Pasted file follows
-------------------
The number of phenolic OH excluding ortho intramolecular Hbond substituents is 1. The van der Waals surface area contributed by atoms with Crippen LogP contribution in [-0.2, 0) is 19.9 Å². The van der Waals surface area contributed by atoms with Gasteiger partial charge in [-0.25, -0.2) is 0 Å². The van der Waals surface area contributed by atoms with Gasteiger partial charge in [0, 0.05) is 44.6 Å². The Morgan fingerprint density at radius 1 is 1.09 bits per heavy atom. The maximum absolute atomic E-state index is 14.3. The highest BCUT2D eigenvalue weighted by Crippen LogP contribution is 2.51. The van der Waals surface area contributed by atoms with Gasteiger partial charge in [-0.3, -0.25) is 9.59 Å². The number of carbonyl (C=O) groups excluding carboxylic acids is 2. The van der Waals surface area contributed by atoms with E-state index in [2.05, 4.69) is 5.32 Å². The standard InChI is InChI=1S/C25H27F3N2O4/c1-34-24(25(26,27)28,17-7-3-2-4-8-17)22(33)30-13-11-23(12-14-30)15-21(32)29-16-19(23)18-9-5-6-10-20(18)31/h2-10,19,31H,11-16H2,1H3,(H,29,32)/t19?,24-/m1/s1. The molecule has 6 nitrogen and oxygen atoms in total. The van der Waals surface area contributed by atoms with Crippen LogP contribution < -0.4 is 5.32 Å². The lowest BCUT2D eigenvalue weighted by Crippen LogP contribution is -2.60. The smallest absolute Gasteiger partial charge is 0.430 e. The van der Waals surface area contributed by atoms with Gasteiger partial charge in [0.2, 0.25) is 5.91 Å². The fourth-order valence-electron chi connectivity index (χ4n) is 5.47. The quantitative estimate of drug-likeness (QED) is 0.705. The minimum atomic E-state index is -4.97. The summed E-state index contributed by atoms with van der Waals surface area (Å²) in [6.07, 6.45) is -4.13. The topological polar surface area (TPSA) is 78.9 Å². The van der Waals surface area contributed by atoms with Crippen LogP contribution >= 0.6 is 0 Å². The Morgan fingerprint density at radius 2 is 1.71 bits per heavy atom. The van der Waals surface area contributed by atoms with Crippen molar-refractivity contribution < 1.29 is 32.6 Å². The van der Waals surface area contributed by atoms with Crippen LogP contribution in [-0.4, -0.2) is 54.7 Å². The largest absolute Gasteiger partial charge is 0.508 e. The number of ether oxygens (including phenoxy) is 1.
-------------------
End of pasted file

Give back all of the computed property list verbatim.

The number of phenolic OH excluding ortho intramolecular Hbond substituents is 1. The van der Waals surface area contributed by atoms with Crippen LogP contribution in [-0.2, 0) is 19.9 Å². The van der Waals surface area contributed by atoms with Gasteiger partial charge in [-0.25, -0.2) is 0 Å². The van der Waals surface area contributed by atoms with Gasteiger partial charge in [0, 0.05) is 44.6 Å². The Morgan fingerprint density at radius 1 is 1.09 bits per heavy atom. The maximum absolute atomic E-state index is 14.3. The highest BCUT2D eigenvalue weighted by Crippen LogP contribution is 2.51. The van der Waals surface area contributed by atoms with Gasteiger partial charge in [-0.3, -0.25) is 9.59 Å². The number of carbonyl (C=O) groups excluding carboxylic acids is 2. The van der Waals surface area contributed by atoms with E-state index in [2.05, 4.69) is 5.32 Å². The standard InChI is InChI=1S/C25H27F3N2O4/c1-34-24(25(26,27)28,17-7-3-2-4-8-17)22(33)30-13-11-23(12-14-30)15-21(32)29-16-19(23)18-9-5-6-10-20(18)31/h2-10,19,31H,11-16H2,1H3,(H,29,32)/t19?,24-/m1/s1. The molecule has 6 nitrogen and oxygen atoms in total. The van der Waals surface area contributed by atoms with Crippen LogP contribution < -0.4 is 5.32 Å². The lowest BCUT2D eigenvalue weighted by Crippen LogP contribution is -2.60. The smallest absolute Gasteiger partial charge is 0.430 e. The van der Waals surface area contributed by atoms with Gasteiger partial charge in [0.2, 0.25) is 5.91 Å². The fourth-order valence-electron chi connectivity index (χ4n) is 5.47. The quantitative estimate of drug-likeness (QED) is 0.705. The minimum atomic E-state index is -4.97. The summed E-state index contributed by atoms with van der Waals surface area (Å²) in [6.07, 6.45) is -4.13. The topological polar surface area (TPSA) is 78.9 Å². The van der Waals surface area contributed by atoms with Crippen LogP contribution >= 0.6 is 0 Å². The Morgan fingerprint density at radius 2 is 1.71 bits per heavy atom. The van der Waals surface area contributed by atoms with Crippen molar-refractivity contribution < 1.29 is 32.6 Å². The van der Waals surface area contributed by atoms with Crippen LogP contribution in [-0.4, -0.2) is 54.7 Å². The largest absolute Gasteiger partial charge is 0.508 e. The number of ether oxygens (including phenoxy) is 1.